The pros and cons of permanent makeup tattoos


The pros and cons of 
permanent makeup tattoos

Photos from John Hashey's Advanced School of 

Permanent Cosmetics, 

courtesy of Chip L

Photos from John Hashey's Advanced School of Permanent Cosmetics, courtesy of Chip Litherland for The New York Times.

itherland for The New York Times.

It seems obviously why some people would want to receive cosmetic tattoos. As hairstylist Auri Reynoso told the New York Times, she wanted to roll out of bed "looking beautiful." Three years ago she had eyeliner and defined eyebrows permanently etched onto her face. The 39-year-old says the procedure was "a little uncomfortable," but she's psyched about h
ow it turned out. “It’s amazing how you can wake up looking absolutely fabulous and get ready in five minutes. I just apply blush, lip gloss and mascara and I’m done,” said Reynoso.
Wait a minute. So this woman went through the ordeal of having makeup tattooed on, but she still has to apply blush, lipgloss, and mascara every morning? Are we crazy, or should she just fill in her brows and apply her own eyeliner too while she's at it? Also what about when people hav
e eyeshadow or lip color tattooed on—how do they know they'll always want the same color for their whole lives?! We know everyone has their reasoning and can make their own choices, but after learning about potential side effect we wonder if permanent makeup is really worth receiving.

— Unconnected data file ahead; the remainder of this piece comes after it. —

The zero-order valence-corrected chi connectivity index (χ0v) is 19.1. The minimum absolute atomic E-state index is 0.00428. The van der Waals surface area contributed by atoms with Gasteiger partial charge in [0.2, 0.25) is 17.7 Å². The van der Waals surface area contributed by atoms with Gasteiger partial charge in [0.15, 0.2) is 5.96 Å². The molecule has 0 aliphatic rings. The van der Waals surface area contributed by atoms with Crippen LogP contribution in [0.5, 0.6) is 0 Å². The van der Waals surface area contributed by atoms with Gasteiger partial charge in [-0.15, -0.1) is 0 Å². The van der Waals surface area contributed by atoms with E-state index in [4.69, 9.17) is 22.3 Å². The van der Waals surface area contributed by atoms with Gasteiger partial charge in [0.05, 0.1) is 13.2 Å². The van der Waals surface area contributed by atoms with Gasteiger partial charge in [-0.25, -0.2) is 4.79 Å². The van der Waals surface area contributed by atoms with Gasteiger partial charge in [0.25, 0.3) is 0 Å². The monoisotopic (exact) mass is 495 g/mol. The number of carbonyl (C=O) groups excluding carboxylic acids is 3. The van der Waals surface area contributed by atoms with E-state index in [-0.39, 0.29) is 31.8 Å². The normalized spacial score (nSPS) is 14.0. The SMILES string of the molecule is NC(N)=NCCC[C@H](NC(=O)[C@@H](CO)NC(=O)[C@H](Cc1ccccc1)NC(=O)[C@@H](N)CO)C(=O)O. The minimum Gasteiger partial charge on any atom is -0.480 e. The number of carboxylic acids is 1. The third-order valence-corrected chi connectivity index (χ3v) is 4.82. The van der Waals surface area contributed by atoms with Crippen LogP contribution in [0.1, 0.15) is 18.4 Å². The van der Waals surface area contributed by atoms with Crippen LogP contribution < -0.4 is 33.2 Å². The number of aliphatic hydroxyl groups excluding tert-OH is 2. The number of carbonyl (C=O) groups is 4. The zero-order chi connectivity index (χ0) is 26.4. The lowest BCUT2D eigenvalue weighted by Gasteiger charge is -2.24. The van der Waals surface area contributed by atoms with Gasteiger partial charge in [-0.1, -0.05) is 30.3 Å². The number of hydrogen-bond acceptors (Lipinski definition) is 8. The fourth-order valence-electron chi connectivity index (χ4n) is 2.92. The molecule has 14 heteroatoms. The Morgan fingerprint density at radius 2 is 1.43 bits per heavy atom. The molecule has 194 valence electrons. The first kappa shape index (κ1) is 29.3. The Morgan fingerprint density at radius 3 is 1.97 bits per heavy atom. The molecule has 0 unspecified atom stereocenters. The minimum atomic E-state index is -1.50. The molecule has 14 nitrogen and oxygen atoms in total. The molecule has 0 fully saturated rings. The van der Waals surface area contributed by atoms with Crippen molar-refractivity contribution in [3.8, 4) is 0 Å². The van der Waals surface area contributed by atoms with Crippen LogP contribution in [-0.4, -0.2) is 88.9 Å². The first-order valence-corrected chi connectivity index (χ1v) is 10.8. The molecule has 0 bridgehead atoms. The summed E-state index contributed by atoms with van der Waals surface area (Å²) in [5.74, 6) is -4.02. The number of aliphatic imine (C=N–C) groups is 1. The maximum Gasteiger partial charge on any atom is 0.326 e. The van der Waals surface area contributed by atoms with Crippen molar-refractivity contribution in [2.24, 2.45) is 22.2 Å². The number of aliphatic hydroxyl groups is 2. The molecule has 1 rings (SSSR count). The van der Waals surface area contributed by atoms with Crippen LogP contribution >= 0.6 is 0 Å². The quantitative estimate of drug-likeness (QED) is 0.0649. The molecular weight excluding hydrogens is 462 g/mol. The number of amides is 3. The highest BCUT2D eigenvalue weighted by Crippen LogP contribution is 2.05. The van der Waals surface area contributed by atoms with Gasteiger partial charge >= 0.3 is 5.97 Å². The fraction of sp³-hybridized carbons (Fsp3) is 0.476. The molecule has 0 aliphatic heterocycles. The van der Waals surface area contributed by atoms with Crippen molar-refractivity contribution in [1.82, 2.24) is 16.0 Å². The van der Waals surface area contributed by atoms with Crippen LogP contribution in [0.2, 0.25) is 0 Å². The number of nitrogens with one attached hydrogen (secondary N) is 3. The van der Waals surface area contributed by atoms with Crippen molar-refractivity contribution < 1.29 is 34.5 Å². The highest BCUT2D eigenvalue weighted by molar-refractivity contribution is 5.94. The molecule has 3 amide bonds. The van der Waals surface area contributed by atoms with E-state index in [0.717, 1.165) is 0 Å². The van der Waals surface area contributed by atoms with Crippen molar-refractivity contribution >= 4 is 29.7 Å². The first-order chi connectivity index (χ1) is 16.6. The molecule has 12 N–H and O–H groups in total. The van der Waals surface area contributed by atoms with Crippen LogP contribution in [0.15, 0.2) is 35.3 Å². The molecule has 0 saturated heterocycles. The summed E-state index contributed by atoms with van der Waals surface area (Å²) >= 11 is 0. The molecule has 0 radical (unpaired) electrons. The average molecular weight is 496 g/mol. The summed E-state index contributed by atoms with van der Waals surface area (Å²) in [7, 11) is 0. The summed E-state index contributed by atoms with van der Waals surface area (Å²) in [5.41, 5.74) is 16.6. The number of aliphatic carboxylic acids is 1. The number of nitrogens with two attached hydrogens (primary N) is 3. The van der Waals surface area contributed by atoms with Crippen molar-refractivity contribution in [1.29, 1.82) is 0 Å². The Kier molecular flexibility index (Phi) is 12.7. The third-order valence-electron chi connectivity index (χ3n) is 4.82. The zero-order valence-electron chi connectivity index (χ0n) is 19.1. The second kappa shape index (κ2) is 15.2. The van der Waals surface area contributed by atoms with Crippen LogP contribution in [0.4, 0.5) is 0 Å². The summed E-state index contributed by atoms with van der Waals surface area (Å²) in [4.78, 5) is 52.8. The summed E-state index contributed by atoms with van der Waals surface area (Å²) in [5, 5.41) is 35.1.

Cosmetic tattooing (aka micropigmentation) was originally developed in the 1980s to help alopecia sufferers fill in their eyebrows. It's provided great benefits for burn victims, cancer survivors, and people with arthritis or Parkinson's disease and have trouble applying makeup.
Clearly there are people out there who would love permanent makeup, but there are downsides. For one thing, it's not entirely "permanent," with colors and pigments fading over time. Aside from allergic reactions, some patients have also reported developing keloids, scars, blisters, and burning sensations when undergoing an M.R.I. Those considering the procedure should be aware that state regulations vary, and practitioners can be sketchy. Dr. Charles Zwerling, an ophthalmologist who founded the nonprofit organization American Academy of Micropigmentation in 1992 told the Times: “You can go on eBay and buy machines and pigment and go in the garage and set up shop.” Remember that dirty needles can cause infections like staph, hepatitis, and H.I.V., so as with any procedure, you want to investigate the place and person administering the ink and make sure there facility is clean and that they've been properly trained.


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